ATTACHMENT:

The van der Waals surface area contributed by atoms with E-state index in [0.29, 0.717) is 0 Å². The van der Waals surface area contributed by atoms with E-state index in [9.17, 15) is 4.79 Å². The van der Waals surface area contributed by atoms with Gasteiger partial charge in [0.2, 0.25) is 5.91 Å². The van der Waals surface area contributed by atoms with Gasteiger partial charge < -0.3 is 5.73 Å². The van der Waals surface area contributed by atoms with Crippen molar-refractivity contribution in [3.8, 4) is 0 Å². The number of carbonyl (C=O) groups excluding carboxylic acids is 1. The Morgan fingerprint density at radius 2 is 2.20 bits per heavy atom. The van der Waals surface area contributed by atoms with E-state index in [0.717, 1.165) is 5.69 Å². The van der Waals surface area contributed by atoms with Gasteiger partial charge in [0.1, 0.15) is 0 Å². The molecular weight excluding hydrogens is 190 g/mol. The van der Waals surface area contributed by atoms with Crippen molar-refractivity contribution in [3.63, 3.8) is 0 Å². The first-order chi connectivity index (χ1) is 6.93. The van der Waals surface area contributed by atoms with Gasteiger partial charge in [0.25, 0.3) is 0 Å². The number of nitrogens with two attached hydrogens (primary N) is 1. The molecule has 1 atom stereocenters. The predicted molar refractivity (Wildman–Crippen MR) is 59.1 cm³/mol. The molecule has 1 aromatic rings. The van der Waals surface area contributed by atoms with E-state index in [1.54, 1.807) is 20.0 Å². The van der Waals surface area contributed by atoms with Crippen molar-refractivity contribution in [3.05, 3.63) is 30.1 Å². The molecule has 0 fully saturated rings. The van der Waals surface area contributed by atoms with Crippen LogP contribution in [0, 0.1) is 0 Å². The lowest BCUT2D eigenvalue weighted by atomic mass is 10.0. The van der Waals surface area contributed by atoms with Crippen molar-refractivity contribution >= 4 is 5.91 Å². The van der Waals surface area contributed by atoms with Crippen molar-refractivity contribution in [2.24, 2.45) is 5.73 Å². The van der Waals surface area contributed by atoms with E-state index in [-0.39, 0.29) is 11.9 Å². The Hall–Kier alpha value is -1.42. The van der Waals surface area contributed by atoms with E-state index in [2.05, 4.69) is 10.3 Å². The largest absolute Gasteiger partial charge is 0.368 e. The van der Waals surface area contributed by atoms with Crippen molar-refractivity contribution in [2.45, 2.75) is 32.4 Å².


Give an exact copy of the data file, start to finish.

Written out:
The van der Waals surface area contributed by atoms with E-state index in [0.29, 0.717) is 0 Å². The van der Waals surface area contributed by atoms with E-state index in [9.17, 15) is 4.79 Å². The van der Waals surface area contributed by atoms with Gasteiger partial charge in [0.2, 0.25) is 5.91 Å². The van der Waals surface area contributed by atoms with Gasteiger partial charge < -0.3 is 5.73 Å². The van der Waals surface area contributed by atoms with Crippen molar-refractivity contribution in [3.8, 4) is 0 Å². The number of carbonyl (C=O) groups excluding carboxylic acids is 1. The Morgan fingerprint density at radius 2 is 2.20 bits per heavy atom. The van der Waals surface area contributed by atoms with E-state index in [0.717, 1.165) is 5.69 Å². The van der Waals surface area contributed by atoms with Gasteiger partial charge in [0.1, 0.15) is 0 Å². The molecular weight excluding hydrogens is 190 g/mol. The van der Waals surface area contributed by atoms with Crippen molar-refractivity contribution in [3.63, 3.8) is 0 Å². The first-order chi connectivity index (χ1) is 6.93. The van der Waals surface area contributed by atoms with Gasteiger partial charge in [0.25, 0.3) is 0 Å². The number of nitrogens with two attached hydrogens (primary N) is 1. The molecule has 1 atom stereocenters. The predicted molar refractivity (Wildman–Crippen MR) is 59.1 cm³/mol. The molecule has 1 aromatic rings. The van der Waals surface area contributed by atoms with E-state index in [1.54, 1.807) is 20.0 Å². The van der Waals surface area contributed by atoms with Crippen molar-refractivity contribution in [3.05, 3.63) is 30.1 Å². The molecule has 0 fully saturated rings. The van der Waals surface area contributed by atoms with Crippen LogP contribution in [0, 0.1) is 0 Å². The lowest BCUT2D eigenvalue weighted by atomic mass is 10.0. The van der Waals surface area contributed by atoms with Crippen molar-refractivity contribution >= 4 is 5.91 Å². The van der Waals surface area contributed by atoms with Crippen molar-refractivity contribution in [2.24, 2.45) is 5.73 Å². The van der Waals surface area contributed by atoms with E-state index in [-0.39, 0.29) is 11.9 Å². The Hall–Kier alpha value is -1.42. The van der Waals surface area contributed by atoms with E-state index in [2.05, 4.69) is 10.3 Å². The largest absolute Gasteiger partial charge is 0.368 e. The van der Waals surface area contributed by atoms with Crippen molar-refractivity contribution in [2.45, 2.75) is 32.4 Å².